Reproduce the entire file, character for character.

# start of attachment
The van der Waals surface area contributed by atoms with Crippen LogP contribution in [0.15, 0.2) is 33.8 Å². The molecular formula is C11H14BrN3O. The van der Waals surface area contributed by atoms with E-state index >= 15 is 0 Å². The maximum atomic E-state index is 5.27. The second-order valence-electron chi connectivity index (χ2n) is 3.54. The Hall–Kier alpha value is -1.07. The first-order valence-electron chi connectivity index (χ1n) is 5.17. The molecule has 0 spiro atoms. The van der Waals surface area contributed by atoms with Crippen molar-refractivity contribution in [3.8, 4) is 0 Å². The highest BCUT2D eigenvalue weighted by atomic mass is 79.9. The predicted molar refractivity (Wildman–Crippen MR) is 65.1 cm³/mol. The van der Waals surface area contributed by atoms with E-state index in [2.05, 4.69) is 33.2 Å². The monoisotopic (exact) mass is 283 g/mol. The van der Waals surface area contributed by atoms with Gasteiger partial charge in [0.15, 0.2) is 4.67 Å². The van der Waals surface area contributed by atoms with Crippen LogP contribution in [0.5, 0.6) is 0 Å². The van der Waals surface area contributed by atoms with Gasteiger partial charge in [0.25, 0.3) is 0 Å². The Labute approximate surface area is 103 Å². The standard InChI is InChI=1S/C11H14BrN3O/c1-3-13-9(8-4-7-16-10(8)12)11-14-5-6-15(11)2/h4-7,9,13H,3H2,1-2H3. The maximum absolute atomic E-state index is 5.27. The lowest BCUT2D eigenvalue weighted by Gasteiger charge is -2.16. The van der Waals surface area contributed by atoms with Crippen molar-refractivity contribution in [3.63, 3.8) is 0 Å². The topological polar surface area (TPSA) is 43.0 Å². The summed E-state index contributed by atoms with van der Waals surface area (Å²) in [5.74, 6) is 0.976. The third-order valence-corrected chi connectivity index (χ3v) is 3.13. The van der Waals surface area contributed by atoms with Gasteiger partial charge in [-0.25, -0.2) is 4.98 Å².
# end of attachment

The van der Waals surface area contributed by atoms with Crippen LogP contribution in [0.15, 0.2) is 33.8 Å². The molecular formula is C11H14BrN3O. The van der Waals surface area contributed by atoms with E-state index >= 15 is 0 Å². The maximum atomic E-state index is 5.27. The second-order valence-electron chi connectivity index (χ2n) is 3.54. The Hall–Kier alpha value is -1.07. The first-order valence-electron chi connectivity index (χ1n) is 5.17. The molecule has 0 spiro atoms. The van der Waals surface area contributed by atoms with Crippen molar-refractivity contribution in [3.8, 4) is 0 Å². The highest BCUT2D eigenvalue weighted by atomic mass is 79.9. The predicted molar refractivity (Wildman–Crippen MR) is 65.1 cm³/mol. The van der Waals surface area contributed by atoms with E-state index in [2.05, 4.69) is 33.2 Å². The monoisotopic (exact) mass is 283 g/mol. The van der Waals surface area contributed by atoms with Gasteiger partial charge in [0.15, 0.2) is 4.67 Å². The van der Waals surface area contributed by atoms with Crippen LogP contribution in [0.5, 0.6) is 0 Å². The van der Waals surface area contributed by atoms with Gasteiger partial charge in [0.25, 0.3) is 0 Å². The Labute approximate surface area is 103 Å². The standard InChI is InChI=1S/C11H14BrN3O/c1-3-13-9(8-4-7-16-10(8)12)11-14-5-6-15(11)2/h4-7,9,13H,3H2,1-2H3. The maximum absolute atomic E-state index is 5.27. The lowest BCUT2D eigenvalue weighted by Gasteiger charge is -2.16. The van der Waals surface area contributed by atoms with Crippen molar-refractivity contribution in [3.63, 3.8) is 0 Å². The topological polar surface area (TPSA) is 43.0 Å². The summed E-state index contributed by atoms with van der Waals surface area (Å²) in [5.74, 6) is 0.976. The third-order valence-corrected chi connectivity index (χ3v) is 3.13. The van der Waals surface area contributed by atoms with Gasteiger partial charge in [-0.25, -0.2) is 4.98 Å².